I’ve been meaning to use MAAS for quite some time. In fact, I’ve been excited about its release since I stumbled upon it a few weeks before its announcement in the package repo. I originally started by trying to install Xen on my Desktop as it’s what I’ll be using in production. That didn’t quite work out, so I took my chances with VirtualBox instead. I skimmed the Testing MAAS section of the documentation and felt confident enough that VirtualBox could handle something like MAAS. To start, I created a few MAAS machines in VirtualBox and attached the 12.04 ISO as the install medium. I started the first one to install a MAAS “master” server.

On the installation screen I selected the “Multiple server install with MAAS” option, selected “Create a new MAAS on this server”, and followed the defaults from there. Toward the end of the install I was given an address through which I could view the MAAS control panel, 10.0.2.5. Needless to say I was pretty excited. Of course, the address didn’t work and I quickly realized that I couldn’t actually access that network. Reviewing the Networking settings for the VM I made the following changes:

Attached to: Bridged Adapter
Name: eth0
Promiscuous Mode: Allow All

I updated each unit to reflect these settings. After the update, I had to re-start the VM and reconfigure MAAS to use the new address. This was done simply with:

sudo dpkg-reconfigure maas

Then I updated the IP to reflect the new IP address within my network. After doing so 192.168.5.27 became my MAAS Master, and http://192.168.5.27/MAAS loaded the control panel!

Taking notice of what the Dashboard says, I ran the following two commands:

sudo maas createsuperuser
sudo maas-import-isos

The first command prompted me for a user, password, and email. The second ran for several minutes downloading and creating different precise images. Once that was finished, my dashboard still showed warnings of impor-isos, but more importantly I was able to log in and see that I had 0 nodes!

This gave me the confidence to push forward. I started the “maas1″ VM to begin the install process. Like before, I selected “Multiple server install with MAAS”. The next screen provided the option to Enlist with the maas-master MAAS Server, so I happily selected that option when the machine suddenly SIGKILLs all processes then powers off. The victory was in the dashboard though, as it now reflected 1 node!

I continued doing this for each of the “maas” VMs until all were registered in the maas-master dashboard. Unfortunately, during installation, of one of the nodes lost my naming scheme (I was trying to do maas-node0, maas-node1, … for each MAAS node) and ended up naming one of the maas2, which threw off the naming for the rest of the nodes. That aside, all of the initial nodes I wanted to enlist did so without any issues.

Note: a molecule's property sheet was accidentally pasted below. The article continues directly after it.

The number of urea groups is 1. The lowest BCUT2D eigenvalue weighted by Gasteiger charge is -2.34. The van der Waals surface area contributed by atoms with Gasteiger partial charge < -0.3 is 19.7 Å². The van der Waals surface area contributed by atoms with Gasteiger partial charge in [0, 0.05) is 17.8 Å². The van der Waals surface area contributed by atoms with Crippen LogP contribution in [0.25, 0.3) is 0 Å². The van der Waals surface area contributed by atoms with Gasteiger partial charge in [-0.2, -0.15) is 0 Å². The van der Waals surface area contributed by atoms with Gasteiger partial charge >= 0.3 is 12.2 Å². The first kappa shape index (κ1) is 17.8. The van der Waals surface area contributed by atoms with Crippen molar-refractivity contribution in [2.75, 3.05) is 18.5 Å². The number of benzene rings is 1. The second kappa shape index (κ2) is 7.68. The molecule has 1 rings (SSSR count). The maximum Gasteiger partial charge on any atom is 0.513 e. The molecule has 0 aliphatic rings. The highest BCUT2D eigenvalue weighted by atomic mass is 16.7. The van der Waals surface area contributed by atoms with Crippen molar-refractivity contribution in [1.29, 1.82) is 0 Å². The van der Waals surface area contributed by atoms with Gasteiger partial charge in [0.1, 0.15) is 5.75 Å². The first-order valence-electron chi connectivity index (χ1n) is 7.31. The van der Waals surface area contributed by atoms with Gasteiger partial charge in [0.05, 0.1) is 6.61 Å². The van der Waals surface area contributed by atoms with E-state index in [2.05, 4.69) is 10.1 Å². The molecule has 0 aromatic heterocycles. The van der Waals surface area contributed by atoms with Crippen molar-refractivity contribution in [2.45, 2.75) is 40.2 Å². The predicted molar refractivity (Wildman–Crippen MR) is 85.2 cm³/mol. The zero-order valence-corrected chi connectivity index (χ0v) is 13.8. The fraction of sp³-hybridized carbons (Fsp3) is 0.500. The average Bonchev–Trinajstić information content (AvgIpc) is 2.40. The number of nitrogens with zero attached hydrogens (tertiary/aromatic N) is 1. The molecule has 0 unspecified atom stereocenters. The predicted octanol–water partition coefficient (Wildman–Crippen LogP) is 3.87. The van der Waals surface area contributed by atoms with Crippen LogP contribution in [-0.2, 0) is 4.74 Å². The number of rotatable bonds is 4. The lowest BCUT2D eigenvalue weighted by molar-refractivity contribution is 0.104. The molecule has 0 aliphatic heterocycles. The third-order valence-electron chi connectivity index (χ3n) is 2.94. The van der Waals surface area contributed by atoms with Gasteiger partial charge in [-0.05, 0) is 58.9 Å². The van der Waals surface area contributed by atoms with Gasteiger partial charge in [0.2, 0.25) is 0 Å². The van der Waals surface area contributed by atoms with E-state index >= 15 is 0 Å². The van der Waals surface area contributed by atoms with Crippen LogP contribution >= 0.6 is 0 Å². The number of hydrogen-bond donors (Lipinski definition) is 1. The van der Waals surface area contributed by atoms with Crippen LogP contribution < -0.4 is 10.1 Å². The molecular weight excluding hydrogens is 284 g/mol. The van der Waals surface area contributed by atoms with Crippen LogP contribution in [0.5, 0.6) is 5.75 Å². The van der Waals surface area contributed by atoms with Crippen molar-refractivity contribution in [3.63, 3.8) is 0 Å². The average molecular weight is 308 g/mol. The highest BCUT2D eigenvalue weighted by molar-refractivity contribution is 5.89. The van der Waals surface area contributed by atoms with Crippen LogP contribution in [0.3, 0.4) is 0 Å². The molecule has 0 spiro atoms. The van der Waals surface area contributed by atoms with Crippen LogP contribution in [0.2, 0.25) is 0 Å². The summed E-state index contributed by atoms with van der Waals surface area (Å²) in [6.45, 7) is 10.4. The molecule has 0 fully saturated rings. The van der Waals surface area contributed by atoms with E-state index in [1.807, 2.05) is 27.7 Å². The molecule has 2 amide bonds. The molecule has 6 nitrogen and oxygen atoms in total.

Now it was time to get some Juju goodness pushing against these machines. The first thing I did was hunt down my MAAS Key. I stumbled through a few sections of the dashboard before landing in the account preferences. I also noticed a section for SSH Keys which I added my public key to (for good measure). I copied my MAAS Key and created the following stanza in my juju environments file (I couldn’t find documentation on the Juju site for MAAS setup but I found this URL from a screenshot of MAAS testing tools, which lead me to the answer).

environments:
  vb-maas:
    type: maas
    maas-server: http://192.168.5.27:80/MAAS
    maas-oauth: "MY:MAAS:KEY"
    admin-secret: super-secret-made-up-admin-key
    default-series: precise
When I first tried to bootstrap the MAAS setup, I received several errors. The port needs to be specified for Juju to connect to the provider. However, when I attempted to bootstrap again, I received a whole mouthful of errors about 409 CONFLICT. This is when I realized you need to Accept each machine in order for it to be provisioned. I stepped back and started reading the documentation as my nodes wouldn’t commission properly (or at all). It was pretty clear that I didn’t have the DNS set up properly. I recommend reading through the documentation to get a grasp on what you’ll need to do for your network. Once I installed maas-dhcp and configured that package, the ISOs needed to be regenerated to use the updated information. Running `sudo maas-import-isos` remedied this for me. After all that I needed to update each VirtualBox VM to include Network in the boot sequence. To do so, open each VM’s settings, go to System, and make sure the Network boot is checked and at the top of the list.

After doing that, boot each VM and the PXE DHCP should find your MAAS Master and set up the VM properly. Each machine will turn off after successful setup and MAAS Dashboard will update. The end result is quite glorious:

Now it’s really time to get Juju working with these lovely MAAS machines! After several non-starts I created a new account in MAAS Dashboard with the same username as my local user and updated Juju environments to use that MAAS Key. After completing that, I issued a bootstrap:

juju bootstrap

and checked the dashboard after the command completed.

The dashboard now shows one of the nodes allocated to Juju for bootstrapping. I had to manually start each VM, as for some reason they don’t respond to Wake On Lan. However, my goal of using Juju to deploy to MAAS was fulfilled. There is definitely room for improvement with the experience, but I have high hopes when we start throwing bare metal at MAAS.

Comments are closed.